Successful Minimally Invasive Surgical Ablation of Atrial Fibrillation
A Call to Do Better
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See Article by Ad et al
In this issue, Ad et al1 report their results with a stand-alone minimally invasive Cox maze procedure. Their sizeable cohort consists of patients with largely long-standing persistent atrial fibrillation (AF).1 Ad et al1 should be congratulated on achieving such excellent surgical results over a long duration with an open-heart surgical procedure. In this group of difficult-to-treat patients, they achieved 78% freedom from atrial arrhythmias off antiarrhythmic drugs after 5 years, using Heart Rhythm Society follow-up guidelines. The patients also had improved quality of life and a remarkably low stroke rate despite the fact that 81% of the patients were eventually taken off anticoagulation. If all patients could be offered a single procedure to achieve 78% success at 5 years with no risk of mortality, the clinics of cardiac surgeons would be filled beyond capacity. Unfortunately, this is not the case, and we should be doing better.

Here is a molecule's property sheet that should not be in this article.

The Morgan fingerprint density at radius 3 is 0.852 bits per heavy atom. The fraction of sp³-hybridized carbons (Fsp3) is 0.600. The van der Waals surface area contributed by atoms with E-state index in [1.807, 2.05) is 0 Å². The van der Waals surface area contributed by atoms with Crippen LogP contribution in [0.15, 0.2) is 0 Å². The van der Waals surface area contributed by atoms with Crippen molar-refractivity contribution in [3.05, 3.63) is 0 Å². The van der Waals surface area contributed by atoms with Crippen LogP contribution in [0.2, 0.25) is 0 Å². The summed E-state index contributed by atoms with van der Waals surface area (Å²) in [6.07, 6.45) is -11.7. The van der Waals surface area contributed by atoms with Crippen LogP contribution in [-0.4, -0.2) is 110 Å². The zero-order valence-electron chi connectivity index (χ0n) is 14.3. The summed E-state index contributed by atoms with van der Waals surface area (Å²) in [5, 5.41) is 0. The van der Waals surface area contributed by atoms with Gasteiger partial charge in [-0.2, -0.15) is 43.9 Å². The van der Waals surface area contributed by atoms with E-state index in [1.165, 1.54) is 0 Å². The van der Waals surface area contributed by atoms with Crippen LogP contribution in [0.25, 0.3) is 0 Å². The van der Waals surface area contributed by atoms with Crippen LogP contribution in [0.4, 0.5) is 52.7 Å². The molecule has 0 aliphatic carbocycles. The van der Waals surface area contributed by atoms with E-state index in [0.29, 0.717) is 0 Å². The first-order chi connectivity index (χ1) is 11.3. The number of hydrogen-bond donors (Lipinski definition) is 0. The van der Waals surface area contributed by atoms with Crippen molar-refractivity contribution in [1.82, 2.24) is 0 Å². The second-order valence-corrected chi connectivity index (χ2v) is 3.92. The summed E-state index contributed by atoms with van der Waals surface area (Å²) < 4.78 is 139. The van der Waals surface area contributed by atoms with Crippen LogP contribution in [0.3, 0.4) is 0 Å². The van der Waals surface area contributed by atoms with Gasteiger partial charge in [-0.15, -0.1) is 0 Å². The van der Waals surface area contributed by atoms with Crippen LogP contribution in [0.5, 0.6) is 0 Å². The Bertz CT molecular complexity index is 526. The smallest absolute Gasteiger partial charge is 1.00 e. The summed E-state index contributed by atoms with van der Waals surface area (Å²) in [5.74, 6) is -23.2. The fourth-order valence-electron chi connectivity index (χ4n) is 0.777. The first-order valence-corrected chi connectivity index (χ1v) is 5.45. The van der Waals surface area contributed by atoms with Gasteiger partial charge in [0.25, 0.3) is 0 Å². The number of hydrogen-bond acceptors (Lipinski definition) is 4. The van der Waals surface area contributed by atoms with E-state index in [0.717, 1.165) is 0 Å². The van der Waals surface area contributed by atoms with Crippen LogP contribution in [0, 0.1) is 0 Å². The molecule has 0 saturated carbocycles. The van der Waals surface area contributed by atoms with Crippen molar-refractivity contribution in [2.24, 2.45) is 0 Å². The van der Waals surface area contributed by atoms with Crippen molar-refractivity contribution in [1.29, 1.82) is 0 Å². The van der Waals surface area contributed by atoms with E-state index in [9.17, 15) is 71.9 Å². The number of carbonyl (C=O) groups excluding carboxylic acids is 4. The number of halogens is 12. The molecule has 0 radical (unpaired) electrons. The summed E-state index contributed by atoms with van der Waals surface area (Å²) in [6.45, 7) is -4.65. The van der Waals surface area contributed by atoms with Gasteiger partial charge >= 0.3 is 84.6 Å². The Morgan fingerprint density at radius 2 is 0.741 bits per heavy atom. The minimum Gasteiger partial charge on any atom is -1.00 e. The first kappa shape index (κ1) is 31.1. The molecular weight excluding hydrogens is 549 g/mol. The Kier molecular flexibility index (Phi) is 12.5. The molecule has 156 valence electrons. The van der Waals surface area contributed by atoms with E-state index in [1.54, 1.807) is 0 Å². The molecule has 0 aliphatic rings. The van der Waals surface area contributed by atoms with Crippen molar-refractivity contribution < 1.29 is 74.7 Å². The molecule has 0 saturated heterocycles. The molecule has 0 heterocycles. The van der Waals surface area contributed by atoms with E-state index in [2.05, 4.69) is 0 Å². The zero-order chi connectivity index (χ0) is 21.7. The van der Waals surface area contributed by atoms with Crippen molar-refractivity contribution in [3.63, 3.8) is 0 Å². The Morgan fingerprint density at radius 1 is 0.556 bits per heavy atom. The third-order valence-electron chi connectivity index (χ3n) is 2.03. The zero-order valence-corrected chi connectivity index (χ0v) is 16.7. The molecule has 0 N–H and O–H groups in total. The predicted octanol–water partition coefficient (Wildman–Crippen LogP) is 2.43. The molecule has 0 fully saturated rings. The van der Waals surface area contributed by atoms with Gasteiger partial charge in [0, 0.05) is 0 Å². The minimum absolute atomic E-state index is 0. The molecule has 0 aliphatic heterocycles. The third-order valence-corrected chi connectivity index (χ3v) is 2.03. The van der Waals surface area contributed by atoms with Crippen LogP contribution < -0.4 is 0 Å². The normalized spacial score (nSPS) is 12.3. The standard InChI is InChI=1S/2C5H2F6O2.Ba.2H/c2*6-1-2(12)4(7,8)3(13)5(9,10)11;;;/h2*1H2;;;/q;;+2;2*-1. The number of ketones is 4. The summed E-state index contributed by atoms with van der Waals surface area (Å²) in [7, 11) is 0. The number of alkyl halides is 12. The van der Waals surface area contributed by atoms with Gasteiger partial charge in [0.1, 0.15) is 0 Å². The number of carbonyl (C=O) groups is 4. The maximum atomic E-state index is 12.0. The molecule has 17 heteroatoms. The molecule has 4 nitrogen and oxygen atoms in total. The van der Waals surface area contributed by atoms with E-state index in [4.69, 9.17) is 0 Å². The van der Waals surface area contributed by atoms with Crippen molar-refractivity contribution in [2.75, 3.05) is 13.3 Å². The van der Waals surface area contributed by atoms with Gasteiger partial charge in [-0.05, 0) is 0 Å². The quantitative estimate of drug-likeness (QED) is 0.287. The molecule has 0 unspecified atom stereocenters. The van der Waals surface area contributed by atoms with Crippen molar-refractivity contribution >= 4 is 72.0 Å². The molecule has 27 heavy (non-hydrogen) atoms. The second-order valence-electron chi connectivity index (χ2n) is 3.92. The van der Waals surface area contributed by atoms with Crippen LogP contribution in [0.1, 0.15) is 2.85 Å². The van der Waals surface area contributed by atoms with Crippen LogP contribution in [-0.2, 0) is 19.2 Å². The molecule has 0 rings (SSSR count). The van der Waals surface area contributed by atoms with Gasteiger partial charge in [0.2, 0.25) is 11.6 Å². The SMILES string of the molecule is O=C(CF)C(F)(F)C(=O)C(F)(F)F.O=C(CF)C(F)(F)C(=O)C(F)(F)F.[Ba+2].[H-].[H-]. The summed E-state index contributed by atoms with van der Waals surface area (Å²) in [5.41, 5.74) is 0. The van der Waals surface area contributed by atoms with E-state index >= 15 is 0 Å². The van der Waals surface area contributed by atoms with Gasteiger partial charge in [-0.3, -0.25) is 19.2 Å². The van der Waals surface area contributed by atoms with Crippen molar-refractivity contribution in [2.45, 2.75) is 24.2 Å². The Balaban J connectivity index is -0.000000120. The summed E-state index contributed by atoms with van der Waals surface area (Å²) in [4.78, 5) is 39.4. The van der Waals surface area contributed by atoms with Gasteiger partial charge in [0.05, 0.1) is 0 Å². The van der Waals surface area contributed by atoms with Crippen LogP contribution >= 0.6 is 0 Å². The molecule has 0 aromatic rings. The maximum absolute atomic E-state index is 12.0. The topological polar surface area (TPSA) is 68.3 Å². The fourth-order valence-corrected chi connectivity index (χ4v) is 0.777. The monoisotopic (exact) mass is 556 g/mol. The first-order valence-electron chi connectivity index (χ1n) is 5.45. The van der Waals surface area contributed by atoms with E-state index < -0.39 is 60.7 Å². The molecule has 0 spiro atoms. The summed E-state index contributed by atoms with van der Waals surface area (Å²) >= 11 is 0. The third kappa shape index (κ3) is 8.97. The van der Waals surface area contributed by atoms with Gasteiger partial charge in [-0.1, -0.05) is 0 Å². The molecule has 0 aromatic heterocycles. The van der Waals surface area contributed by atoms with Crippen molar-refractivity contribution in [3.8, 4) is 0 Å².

The current report adds to the numerous studies in the literature demonstrating that surgical ablation reduces AF burden, is associated with a low postoperative stroke risk, and improves …